Now here's news I can rally for. In Friday's newspaper (which yes, I just read today) was a snippet about envelopes containing money being found in restrooms all across Japan. Each envelope contained about 10,000 yen - or about $82 - and a note wishing the finder well. I guess it's triggered a nationwide search, as you can well imagine. What a delightful thing - is it possible this is happening with no strings attached? Or no underlying motive? Or no, like, nasty anthrax tossed in for a twisted kick? (And isn't it sad that I can't read a happy article without pessimistic possibilities dancing in my head?)
I've often daydreamed about dropping notes of affirmations into shoppers' bags when I see, for example, that they nurse their babies or treat their children well. But somehow it always feels pretentious, as if I'm the authority on such things and am therefore bestowed with the powers to decide who's doing something 'right'. It was just a thought. I've never actually done it.
So this little news bit had me saying "awww" over my morning tea, pleased as punch to read something positive, and something randomly positive - whoever is leaving those treat packages behind doesn't have to do that. It's an amazing faith in the power of the universe to just leave it for the next unsuspecting passerby rather than deliberately gifting a particular someone (though perhaps they do that as well).
Quirky little acts of kindness and ways of spreading joy are right up my alley. I love the "Where the Hell is Matt?" youtube video, of the guy who dances all around the world. And I also adore the Free Hugs campaign. The first time I saw it, I got weepy. I'm weepy now, playing it again.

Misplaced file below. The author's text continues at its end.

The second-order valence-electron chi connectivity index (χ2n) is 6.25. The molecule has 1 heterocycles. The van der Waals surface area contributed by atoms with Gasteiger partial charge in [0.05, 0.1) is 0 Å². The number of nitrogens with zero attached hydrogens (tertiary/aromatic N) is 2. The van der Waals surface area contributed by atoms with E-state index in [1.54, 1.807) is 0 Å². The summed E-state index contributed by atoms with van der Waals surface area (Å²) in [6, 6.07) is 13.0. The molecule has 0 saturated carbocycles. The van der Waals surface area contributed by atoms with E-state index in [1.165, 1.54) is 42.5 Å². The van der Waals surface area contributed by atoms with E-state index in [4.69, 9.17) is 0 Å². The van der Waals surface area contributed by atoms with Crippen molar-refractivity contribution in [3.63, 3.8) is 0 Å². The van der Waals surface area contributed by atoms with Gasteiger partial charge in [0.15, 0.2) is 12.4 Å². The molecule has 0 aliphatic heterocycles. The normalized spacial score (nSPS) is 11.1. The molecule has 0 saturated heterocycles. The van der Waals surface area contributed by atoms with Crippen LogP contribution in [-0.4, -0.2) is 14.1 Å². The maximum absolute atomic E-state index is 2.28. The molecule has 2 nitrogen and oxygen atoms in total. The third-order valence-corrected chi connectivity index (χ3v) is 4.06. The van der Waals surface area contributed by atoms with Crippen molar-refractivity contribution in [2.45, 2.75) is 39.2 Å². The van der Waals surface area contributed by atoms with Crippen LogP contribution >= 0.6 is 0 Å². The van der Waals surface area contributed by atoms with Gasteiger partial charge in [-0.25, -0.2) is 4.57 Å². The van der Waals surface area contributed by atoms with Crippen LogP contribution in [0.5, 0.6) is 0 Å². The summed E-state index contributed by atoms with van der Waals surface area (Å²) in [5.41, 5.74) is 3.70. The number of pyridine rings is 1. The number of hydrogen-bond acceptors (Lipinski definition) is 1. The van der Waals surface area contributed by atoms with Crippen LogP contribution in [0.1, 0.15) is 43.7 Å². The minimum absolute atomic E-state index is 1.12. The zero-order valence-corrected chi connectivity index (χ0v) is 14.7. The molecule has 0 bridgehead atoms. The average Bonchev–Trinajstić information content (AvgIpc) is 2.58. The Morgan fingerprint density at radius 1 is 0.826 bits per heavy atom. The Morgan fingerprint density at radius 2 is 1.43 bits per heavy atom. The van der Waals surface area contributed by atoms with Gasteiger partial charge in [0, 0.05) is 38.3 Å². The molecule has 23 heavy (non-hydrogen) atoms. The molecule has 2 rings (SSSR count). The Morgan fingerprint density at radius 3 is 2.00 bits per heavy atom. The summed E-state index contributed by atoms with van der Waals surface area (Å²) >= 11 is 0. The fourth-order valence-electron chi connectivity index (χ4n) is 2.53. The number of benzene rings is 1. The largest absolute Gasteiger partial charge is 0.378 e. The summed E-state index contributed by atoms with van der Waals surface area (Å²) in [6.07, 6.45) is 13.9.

Disclaimer - sap fest forthcoming....
Sometimes I get so overwhelmingly emotional I DO wish we could all just hug and be better. I'm a big sap, a big puddle of emotional goo, a true liberal in the social sense.
It's the unexpected little compliments or affirmations or outpourings of love that really hit home, precisely because they come when we least expect it, and sometimes when we need it most but don't know it. I remember one time, years ago, a boy stopped me as we passed in a crowded room and told me I had the most beautiful eyes. A come-on perhaps, sure, but it really stopped me in my tracks. (I gushed a thank you, and moved along.) And just a few months ago as I was talking to a new homeschooler about homeschooling issues, she told me, quite out of the blue, I have beautiful eyes. Now, this isn't a brag - these moments were quite profound for me in how giving they were, how unnecessary, but offered as a gift.
So let's all take a nudge from the Japanese money fairy and go forth and leave good tidings in our wake. Start with just one. Give a compliment next time you feel moved. Leave a gift on a bus seat. Help someone with a heavy bag. I'm certain we'll all feel better for it - even you crusty skeptics.